Thursday, December 07, 2006


I've recently finished reading Barbara Ransby's Ella Baker and the Black Freedom Movement: A Radical Democratic Vision. She's one of the many women (and men) whose stories get ignored in the deradicalisation of the black freedom movement.*

The first I read about Ella Baker years ago, in Mary King's autobiography. But something about the way Mary King described Ella Baker stayed with me, and I've always wanted to know more about her. I think it was the tone of respect - Mary King said that a sign of this respect was that everyone always called her "Miss Ella Baker" (most of those in the black freedom movement came from the south - where the use of honorifics was decidedly political).

I've always wanted to know more about Miss Ella Baker's life, and it was fascinating to read about how she became the person who earned such a huge amount of respect among the students who were fighting so hard for such simple demands. But for me, the most interesting aspect of the book was how much I agree with the way Ella Baker did politics.

Ella Baker was a grass-roots organiser. What made her politics and action radical, as that she centred her politics around ordinary people.

Barbara Ransby demonstrates really directly what this meant. In 1959 black people in Fayette County got together and tried to vote, this was a big problem to a lot of white people in Fayette county. A lot of the people who tried to vote were sharecroppers, and they got evicted from their land for trying to vote - they lost their house and their income. Instead of leaving Fayette County they built a shanty town on land donated by a black landowner. SNCC and Ella Baker both considered this an important battle, and supported, and wrote about the sharecroppers. The NAACP report focused on the well-to-do grocer, the teacher and theminister, who were not able to vote, rather than the vast majority of poor, semi-illiterate sharecroppers.

In 1960 there were many young black students who were the first people in their family to go to college, some of these students took action against the racist world they lived in. These students became SNCC, and many adopted Ella Baker's ideas of leadership. When they went to a town, they were there to organise, to build trust, to build hope, and eventually work their way out of a job. Despite their relatively priviledged position, they didn't assume that those with power within the black community were more important than those without.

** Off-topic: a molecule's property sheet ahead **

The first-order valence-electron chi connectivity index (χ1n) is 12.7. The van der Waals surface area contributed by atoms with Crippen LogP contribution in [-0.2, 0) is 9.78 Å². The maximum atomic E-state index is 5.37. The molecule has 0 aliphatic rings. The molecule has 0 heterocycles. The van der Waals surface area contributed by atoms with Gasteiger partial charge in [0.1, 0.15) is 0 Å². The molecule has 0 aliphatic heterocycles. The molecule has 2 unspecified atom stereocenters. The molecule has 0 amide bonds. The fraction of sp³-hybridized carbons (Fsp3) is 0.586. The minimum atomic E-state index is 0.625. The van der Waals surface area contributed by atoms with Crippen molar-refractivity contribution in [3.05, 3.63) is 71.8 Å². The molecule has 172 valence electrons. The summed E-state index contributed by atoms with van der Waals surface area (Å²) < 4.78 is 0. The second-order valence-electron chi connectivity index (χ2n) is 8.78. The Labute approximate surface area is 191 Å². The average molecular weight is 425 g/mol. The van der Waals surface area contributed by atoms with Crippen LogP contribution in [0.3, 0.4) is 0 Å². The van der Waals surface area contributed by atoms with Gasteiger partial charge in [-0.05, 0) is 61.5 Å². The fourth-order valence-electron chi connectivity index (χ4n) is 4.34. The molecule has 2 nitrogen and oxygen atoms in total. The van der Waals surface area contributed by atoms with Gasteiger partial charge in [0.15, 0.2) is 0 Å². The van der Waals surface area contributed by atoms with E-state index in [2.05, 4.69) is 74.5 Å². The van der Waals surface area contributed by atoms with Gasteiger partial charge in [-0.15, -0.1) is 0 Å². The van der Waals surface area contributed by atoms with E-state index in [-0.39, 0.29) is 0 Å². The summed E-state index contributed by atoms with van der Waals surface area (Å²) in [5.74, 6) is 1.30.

Ella Baker had on-going political disagreements with Martin Luther King Jr., because he had a completely different idea of leadership. He believed in a more traditional view of leadership - that it was his job to lead black people somewhere. Barbara Ransby also implies that Ella Baker also just plain didn't like Martin Luther King Jr. This is where I stop just admiring her, and start identifying her. I hate Big Men of the Left (they are usually men - I suspect it's because most people would react really hostilely to women who acted in the same way). I've known a few men who were seen, or saw themselves in that role, and I can't stand them, usually for a reason - but I usually start hating them before I have the reasons. They believe that they know better, and that they are important in and of themselves, rather than for the work they do.

My idea of leadership is much closer to Ella Baker's - although I don't have her skills. Personality and aesthetics are part of that - whenever I've felt I could make a difference to an important decision people were making I've felt the responsibility like a weight and wanted to run away and hide. But it is mostly about my politics - and my vision of the world.

* I've written a little bit more about that here

No comments:

Post a Comment